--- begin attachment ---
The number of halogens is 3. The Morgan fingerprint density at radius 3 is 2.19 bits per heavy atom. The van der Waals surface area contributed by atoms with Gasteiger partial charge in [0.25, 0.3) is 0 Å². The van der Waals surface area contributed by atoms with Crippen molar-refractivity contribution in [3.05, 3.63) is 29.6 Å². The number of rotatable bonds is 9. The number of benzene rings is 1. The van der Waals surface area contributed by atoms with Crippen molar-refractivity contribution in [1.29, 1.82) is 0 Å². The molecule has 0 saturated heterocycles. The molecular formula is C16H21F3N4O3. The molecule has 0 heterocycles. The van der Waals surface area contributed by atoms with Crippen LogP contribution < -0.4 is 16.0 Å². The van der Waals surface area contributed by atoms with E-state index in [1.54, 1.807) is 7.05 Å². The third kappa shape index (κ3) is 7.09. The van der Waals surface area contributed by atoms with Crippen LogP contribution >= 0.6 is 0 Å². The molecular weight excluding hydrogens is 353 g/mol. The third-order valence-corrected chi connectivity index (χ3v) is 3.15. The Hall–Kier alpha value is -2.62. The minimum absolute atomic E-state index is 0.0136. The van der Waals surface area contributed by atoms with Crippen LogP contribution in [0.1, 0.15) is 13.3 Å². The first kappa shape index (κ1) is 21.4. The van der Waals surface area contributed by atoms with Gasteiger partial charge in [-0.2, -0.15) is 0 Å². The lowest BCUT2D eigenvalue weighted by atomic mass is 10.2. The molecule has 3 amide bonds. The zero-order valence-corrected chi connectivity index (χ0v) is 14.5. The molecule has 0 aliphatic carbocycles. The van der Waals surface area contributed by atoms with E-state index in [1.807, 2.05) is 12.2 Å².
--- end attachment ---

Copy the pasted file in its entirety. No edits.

The number of halogens is 3. The Morgan fingerprint density at radius 3 is 2.19 bits per heavy atom. The van der Waals surface area contributed by atoms with Gasteiger partial charge in [0.25, 0.3) is 0 Å². The van der Waals surface area contributed by atoms with Crippen molar-refractivity contribution in [3.05, 3.63) is 29.6 Å². The number of rotatable bonds is 9. The number of benzene rings is 1. The van der Waals surface area contributed by atoms with Crippen molar-refractivity contribution in [1.29, 1.82) is 0 Å². The molecule has 0 saturated heterocycles. The molecular formula is C16H21F3N4O3. The molecule has 0 heterocycles. The van der Waals surface area contributed by atoms with Crippen LogP contribution < -0.4 is 16.0 Å². The van der Waals surface area contributed by atoms with E-state index in [1.54, 1.807) is 7.05 Å². The third kappa shape index (κ3) is 7.09. The van der Waals surface area contributed by atoms with Crippen LogP contribution >= 0.6 is 0 Å². The molecular weight excluding hydrogens is 353 g/mol. The third-order valence-corrected chi connectivity index (χ3v) is 3.15. The Hall–Kier alpha value is -2.62. The minimum absolute atomic E-state index is 0.0136. The van der Waals surface area contributed by atoms with Crippen LogP contribution in [0.1, 0.15) is 13.3 Å². The first kappa shape index (κ1) is 21.4. The van der Waals surface area contributed by atoms with Gasteiger partial charge in [-0.2, -0.15) is 0 Å². The lowest BCUT2D eigenvalue weighted by atomic mass is 10.2. The molecule has 3 amide bonds. The zero-order valence-corrected chi connectivity index (χ0v) is 14.5. The molecule has 0 aliphatic carbocycles. The van der Waals surface area contributed by atoms with E-state index in [1.807, 2.05) is 12.2 Å².